The FLO Living protocol includes a gluten-free diet plan, and I personally have been gluten-free for many years. If you have irregular periods, PCOS, acne, mood swings, bloating, infertility issues, then you will benefit from going gluten-free. This does not mean you have Celiac disease - it is far more likely that you have a common gluten sensitivity. Gluten is not good for your hormonal health, which is why I recommend removing it from your diet when you follow the FLO Living protocol. From my experience, women who commit to this overcome their health issues much quicker and with more success.
How gluten affects your hormones and your health
From a hormonal standpoint, a gluten sensitivity means that gluten causes inflammation in your intestines. That inflammation causes cell connections in the lining of the gut to break down. These tiny gaps allow microscopic food particles to pass through into the bloodstream undigested.The body reacts to this with an immune response. This increases inflammatory markers in your system as a whole. That inflammation signals to the adrenals that there is now an increased element of internal stress. Over time, that creates an increase in cortisol secretion and disrupts thyroid hormones, insulin secretion, and ovulation. This is when the hormonal dysregulation happens and symptoms from increased PMS to infertility can present.
Gluten vs. Glyphosate - why you should avoid gluten
Even if you don’t think gluten has an affect on you - perhaps you’ve gone through an elimination trial or observed your body’s response - you need to consider the impact of glyphosate. Wheat is sprayed with glyphosate-based pesticides (or RoundUp) here in the US (and some of Europe where there is a movement to ban this pesticide, with some countries already implementing the ban). Exposure to pesticides in wheat, in addition to the gluten, elevates estrogen levels and can worsen pre-existing hormonal conditions or create new ones. This pesticide(like all pesticides) is xenoestrogenic (meaning it contains synthetic estrogens). It will disrupt your hormones and cause hormonal health issues like irregular cycles, PCOS, and infertility. Stephanie Seneff, a senior research scientist at the MIT Computer Science and Artificial Intelligence Laboratory, has evidence to show that Americans have been shown to have 10 times this chemical in their urine as Europeans.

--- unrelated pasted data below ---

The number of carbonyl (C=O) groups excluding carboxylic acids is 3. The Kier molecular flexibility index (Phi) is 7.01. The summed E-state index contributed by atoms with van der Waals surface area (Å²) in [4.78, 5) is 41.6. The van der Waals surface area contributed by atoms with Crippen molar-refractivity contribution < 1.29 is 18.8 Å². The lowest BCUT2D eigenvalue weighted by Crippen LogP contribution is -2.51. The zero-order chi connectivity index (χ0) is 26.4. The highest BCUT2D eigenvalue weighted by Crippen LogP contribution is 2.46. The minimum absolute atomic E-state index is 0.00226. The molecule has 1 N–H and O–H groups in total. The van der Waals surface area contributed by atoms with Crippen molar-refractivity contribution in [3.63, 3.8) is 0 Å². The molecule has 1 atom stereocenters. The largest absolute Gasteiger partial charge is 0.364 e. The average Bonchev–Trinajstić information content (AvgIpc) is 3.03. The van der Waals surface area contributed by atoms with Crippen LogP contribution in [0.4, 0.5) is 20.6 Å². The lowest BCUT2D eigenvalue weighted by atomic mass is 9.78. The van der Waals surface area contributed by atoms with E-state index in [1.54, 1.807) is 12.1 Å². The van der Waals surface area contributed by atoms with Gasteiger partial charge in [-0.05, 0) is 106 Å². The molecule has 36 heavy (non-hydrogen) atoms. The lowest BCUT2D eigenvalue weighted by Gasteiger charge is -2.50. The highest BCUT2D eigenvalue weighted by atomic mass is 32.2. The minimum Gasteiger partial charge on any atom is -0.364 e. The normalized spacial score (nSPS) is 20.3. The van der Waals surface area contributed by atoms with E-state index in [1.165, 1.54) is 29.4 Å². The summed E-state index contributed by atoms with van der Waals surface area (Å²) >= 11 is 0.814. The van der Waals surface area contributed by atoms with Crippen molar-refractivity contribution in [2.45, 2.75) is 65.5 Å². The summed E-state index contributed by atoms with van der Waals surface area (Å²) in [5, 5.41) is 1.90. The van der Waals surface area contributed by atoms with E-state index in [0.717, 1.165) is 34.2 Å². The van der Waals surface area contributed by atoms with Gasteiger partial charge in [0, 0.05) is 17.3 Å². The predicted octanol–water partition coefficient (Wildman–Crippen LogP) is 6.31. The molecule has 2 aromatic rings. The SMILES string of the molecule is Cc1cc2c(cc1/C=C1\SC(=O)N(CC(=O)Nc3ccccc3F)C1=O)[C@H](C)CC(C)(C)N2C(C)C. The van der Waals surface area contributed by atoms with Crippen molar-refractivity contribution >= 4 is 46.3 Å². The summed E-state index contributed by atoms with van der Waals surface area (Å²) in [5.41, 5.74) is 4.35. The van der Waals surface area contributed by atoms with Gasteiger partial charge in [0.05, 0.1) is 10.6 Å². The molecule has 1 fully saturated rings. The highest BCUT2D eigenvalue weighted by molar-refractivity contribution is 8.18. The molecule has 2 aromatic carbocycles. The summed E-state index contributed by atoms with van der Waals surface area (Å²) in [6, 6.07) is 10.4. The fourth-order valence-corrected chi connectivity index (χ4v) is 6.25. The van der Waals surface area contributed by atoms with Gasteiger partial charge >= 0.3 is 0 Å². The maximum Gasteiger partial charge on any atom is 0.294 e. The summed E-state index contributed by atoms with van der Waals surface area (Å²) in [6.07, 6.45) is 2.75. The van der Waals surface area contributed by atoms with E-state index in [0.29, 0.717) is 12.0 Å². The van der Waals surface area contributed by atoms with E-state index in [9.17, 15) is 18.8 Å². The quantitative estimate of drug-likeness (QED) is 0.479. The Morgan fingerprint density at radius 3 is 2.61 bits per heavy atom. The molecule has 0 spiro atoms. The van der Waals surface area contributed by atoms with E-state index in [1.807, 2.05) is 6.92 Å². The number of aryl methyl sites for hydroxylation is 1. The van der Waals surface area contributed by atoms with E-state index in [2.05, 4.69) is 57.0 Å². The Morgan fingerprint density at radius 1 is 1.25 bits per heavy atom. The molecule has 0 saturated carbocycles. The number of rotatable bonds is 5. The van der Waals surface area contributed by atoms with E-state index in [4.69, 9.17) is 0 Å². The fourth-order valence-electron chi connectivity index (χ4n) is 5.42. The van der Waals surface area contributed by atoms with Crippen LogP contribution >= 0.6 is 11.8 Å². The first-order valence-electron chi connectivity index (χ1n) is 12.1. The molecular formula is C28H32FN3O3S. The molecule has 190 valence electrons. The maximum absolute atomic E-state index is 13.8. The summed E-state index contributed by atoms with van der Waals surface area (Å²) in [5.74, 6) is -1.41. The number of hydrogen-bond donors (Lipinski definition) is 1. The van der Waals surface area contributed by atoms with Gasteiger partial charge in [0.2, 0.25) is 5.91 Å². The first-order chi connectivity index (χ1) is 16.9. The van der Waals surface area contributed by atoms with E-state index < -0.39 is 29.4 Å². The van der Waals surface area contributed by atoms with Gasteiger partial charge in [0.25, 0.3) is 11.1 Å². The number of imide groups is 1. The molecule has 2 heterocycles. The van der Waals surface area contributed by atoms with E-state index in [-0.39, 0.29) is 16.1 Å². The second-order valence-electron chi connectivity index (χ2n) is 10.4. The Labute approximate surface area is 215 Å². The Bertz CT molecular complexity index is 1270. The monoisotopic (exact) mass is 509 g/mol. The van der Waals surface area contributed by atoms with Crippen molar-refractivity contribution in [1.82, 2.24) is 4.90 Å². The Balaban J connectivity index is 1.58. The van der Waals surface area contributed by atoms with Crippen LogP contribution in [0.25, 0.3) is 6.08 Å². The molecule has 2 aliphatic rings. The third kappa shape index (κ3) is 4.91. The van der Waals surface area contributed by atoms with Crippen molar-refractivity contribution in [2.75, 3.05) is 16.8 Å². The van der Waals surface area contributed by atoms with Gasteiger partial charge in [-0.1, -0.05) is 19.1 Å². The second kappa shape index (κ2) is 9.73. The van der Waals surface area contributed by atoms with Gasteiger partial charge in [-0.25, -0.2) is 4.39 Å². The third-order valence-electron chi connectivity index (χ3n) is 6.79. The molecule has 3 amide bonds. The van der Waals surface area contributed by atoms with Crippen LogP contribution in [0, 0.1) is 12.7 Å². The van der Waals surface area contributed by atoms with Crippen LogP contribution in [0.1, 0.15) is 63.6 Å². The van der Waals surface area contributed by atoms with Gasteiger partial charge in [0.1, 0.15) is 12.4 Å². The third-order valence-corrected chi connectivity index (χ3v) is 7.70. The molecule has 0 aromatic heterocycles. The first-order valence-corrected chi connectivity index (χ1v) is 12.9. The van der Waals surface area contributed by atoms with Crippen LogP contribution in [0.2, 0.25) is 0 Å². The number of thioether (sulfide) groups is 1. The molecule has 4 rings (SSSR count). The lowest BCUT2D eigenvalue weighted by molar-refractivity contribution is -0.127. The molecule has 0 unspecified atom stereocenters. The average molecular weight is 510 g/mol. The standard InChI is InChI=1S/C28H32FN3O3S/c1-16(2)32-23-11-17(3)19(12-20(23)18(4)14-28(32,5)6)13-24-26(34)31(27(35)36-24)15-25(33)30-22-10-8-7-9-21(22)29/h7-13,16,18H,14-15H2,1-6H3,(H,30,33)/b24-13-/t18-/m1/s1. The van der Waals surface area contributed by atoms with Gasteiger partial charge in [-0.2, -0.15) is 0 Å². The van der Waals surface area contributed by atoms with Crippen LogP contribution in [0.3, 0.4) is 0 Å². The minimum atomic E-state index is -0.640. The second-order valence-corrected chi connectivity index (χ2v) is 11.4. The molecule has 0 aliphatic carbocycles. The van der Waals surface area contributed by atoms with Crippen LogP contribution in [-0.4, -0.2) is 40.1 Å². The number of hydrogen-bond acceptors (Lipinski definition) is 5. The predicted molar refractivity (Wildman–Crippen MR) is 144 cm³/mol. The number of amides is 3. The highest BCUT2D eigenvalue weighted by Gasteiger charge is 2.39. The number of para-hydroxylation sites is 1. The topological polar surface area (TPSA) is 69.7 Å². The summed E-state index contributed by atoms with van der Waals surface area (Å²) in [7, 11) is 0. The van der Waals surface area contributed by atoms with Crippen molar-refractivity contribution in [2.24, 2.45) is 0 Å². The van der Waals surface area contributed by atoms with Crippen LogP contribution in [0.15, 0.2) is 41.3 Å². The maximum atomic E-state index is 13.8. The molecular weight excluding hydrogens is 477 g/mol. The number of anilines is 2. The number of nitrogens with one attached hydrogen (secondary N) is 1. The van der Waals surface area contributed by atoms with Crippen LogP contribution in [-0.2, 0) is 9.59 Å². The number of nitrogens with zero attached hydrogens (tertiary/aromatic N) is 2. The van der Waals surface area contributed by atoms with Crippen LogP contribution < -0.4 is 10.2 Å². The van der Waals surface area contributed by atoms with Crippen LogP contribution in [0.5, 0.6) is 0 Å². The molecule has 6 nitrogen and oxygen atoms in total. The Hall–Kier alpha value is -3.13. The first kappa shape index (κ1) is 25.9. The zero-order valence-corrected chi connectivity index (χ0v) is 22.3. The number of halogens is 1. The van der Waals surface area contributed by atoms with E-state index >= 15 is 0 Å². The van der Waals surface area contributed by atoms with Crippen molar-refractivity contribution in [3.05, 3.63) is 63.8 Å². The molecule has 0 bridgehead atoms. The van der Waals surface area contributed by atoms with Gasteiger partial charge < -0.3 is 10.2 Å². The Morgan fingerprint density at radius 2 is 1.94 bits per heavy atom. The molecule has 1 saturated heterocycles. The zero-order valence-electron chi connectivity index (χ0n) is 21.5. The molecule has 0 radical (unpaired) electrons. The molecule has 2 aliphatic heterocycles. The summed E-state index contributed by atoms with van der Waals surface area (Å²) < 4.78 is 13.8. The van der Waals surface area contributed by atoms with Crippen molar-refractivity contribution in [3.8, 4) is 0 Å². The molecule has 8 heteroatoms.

How to give up gluten
If the idea of giving up gluten is horrifying to you then, take it from someone who’s been gluten-free before it was “cool” - it’s a great time to go gluten-free! These days you have so many options - I love that my local Le Pain Quotidien serves amazing gluten-free loaves and that Food for Life makes tasty black rice-based gluten-free bread. That said, I prefer not to rely on gluten-free packaged foods (which can come along with lots of unwanted, unhealthy additives) and stick to good quality gluten-free bread plus whole grains. Here’s how I make gluten-free work for me:
- I keep a good loaf of gluten-free bread on hand for tartines for breakfast (this is how I get over my sandwich-envy, really the only thing I miss).
- If I do eat a bite of gluten - which is very rarely - or if my husband insists on having it occasionally for himself, we only choose organic sourdough bread. The fermentation process makes the grains more digestible and less reactive in your intestine. The organic flour ensures it is pesticide free.
- I eat wholegrains every day, Cycle Synced to the FLO Living protocol (brown rice, quinoa, amaranth, buckwheat, oats, millet). This combats those carb-cravings. I also eat lots of sweet potatoes, carrots, and lentils.
- I soak all my grains overnight in apple cider vinegar to break down the phytic acid they contain, which can block nutrient absorption. This makes the micronutritients more bioavailable.
- I use coconut flour to make all my baked goods - pancakes, brownies, banana bread - so I don’t miss out on the desserts and treats I love, but also so I can fill myself with gut soothing lauric acid from the coconut flour and oil.
- If I find eating gluten is unavoidable for some reason (a restaurant meal, or a friend’s dinner party, or you eat it by mistake) then be sure to make yourself my gut-healing smoothie recipe to have every day for a few days after. Take a teaspoon of mangosteen powder, the same of chlorella, the same of spirulina, a tablespoon of flax, ¼ tsp each of ginger and turmeric, a handful of blueberries and some banana, and a splash of almond milk, 1 tsp coconut oil and whizz up in your smoothie maker. This will offset the impact of the gluten on your gut health and help your liver to process the glyphosate.
Always remember, that once you have the right information about how your body really works, you can start making health choices that finally start to work for you! You can do this - the science of your body is on your side!to your FLO,Alisa
Good things come in threes:
I want to hear from you!First, do you think you’re gluten sensitive? Second, do you have infertility issues? Third, everyone you know is hormonal – spread a little good period karma and share this article on social ;)
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